How to Please the Only Person Who Matters

I just got married and I acted as my own wedding planner. It was actually a blast to plan my own wedding since I had the luxury of time. But one thing disturbed me: the wedding site forums. Many brides-to-be ask for advice and many more vent about the drama that inevitably goes along with any wedding. It’s one place you can be guaranteed incredibly swift responses and it can also be a place of harsh judgment and borderline attacks.

Don’t want to change your maiden name to your husband’s name? He sounds like an abusive a**hole and you must not be committed to the marriage.

Upset because a close friend didn’t get you a gift? Get ready to be labelled a petty, appalling human being. But how could she be so rude?

Having a cash bar? How dare you! Guests should never open their wallets!

What? Your 2nd cousin unfriended you because you didn’t invite her? Well, maybe you shouldn’t have opted for that open bar — you should have used that money to open up some more seats — family comes first!

Really, you can’t win so why bother trying?

What struck me most was this: you can be both so wrong and yet so right in just about all situations. Right and wrong only exists because judgment exists. I am 100% positive you can always be right if you want — just find someone who thinks you are. So why do we vent or ask for advice? Sometimes it’s to belong to a community, but often it’s because we can’t hear the voice that matters most.

There is only one person that matters when determining if you’re right or wrong: YOU!

The fear in this is that somehow you are selfish if you follow your own truth and that — gasp — people will judge you for it (and they will — fact of life — you have no control over that).

So how can you set out to please yourself when others count on you? Well, it may seem counterintuitive, but we are all made up of guiding forces called values. Values come from our families, community, experiences, culture, work, education – the list goes on.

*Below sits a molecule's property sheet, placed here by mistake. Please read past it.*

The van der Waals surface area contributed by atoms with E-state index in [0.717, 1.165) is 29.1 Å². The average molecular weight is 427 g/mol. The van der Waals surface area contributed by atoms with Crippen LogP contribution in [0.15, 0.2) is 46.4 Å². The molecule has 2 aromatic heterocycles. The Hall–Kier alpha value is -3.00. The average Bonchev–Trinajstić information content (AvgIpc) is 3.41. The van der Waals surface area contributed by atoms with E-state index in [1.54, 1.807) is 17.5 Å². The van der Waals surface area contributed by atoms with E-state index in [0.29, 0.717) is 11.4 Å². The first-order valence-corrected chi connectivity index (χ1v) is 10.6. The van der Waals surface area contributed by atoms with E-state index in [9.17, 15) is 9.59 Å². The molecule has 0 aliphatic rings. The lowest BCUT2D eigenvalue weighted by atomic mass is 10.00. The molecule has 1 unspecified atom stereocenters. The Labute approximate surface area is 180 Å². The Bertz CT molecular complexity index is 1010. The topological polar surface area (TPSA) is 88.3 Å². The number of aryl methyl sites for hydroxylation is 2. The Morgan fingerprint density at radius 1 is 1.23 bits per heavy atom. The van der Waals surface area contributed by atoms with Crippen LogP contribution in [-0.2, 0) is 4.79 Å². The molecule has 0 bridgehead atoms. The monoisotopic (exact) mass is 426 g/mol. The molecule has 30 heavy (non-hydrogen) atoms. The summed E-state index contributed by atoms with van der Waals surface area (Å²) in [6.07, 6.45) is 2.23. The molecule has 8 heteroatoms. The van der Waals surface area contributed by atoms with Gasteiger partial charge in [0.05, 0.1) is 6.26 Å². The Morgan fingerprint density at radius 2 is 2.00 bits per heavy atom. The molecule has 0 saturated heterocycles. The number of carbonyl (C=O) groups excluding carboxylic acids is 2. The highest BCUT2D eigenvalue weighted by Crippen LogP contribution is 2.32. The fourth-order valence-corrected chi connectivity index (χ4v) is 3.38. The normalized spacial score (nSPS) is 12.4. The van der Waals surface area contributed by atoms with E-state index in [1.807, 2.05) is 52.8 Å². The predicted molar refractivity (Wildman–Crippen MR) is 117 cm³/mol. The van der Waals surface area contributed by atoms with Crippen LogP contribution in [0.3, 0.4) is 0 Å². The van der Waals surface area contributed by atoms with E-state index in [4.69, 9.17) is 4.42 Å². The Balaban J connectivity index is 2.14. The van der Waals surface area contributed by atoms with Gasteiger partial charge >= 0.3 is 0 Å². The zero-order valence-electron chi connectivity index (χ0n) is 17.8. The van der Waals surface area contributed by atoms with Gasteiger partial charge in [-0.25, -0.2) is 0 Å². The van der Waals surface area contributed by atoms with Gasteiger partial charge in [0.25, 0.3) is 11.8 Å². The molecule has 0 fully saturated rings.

Because of our values our version of right and wrong is already taking into account the welfare of those we love. So the next time you find yourself wanting to vent or ask for advice, slow down and see if you can listen more closely to your gut.

1. What story are you telling yourself right now?

2. What’s your body doing right now? Are you breathing faster? Do you feel tingly? Heavy?

3. Say your story out loud while jumping up and down or dancing.

4. What shifted in your story or body?

Some of you may read this and think “Oh boy, this is silly” but in doing the unexpected, we access different parts of our brain and gut and discover the unexpected. In coaching my clients, I have given them pause plenty of times by challenging them to jump around, dance, scream out loud and even curl in a little ball (and btw, I do it right along with them). Being silly and vulnerable is a very powerful way to unlock hidden knowledge so give it a try. I dare you!

Suzanne is deeply fulfilled by authentic connection with people. She chose life coaching to empower others to increase their fulfillment through finding their purpose.

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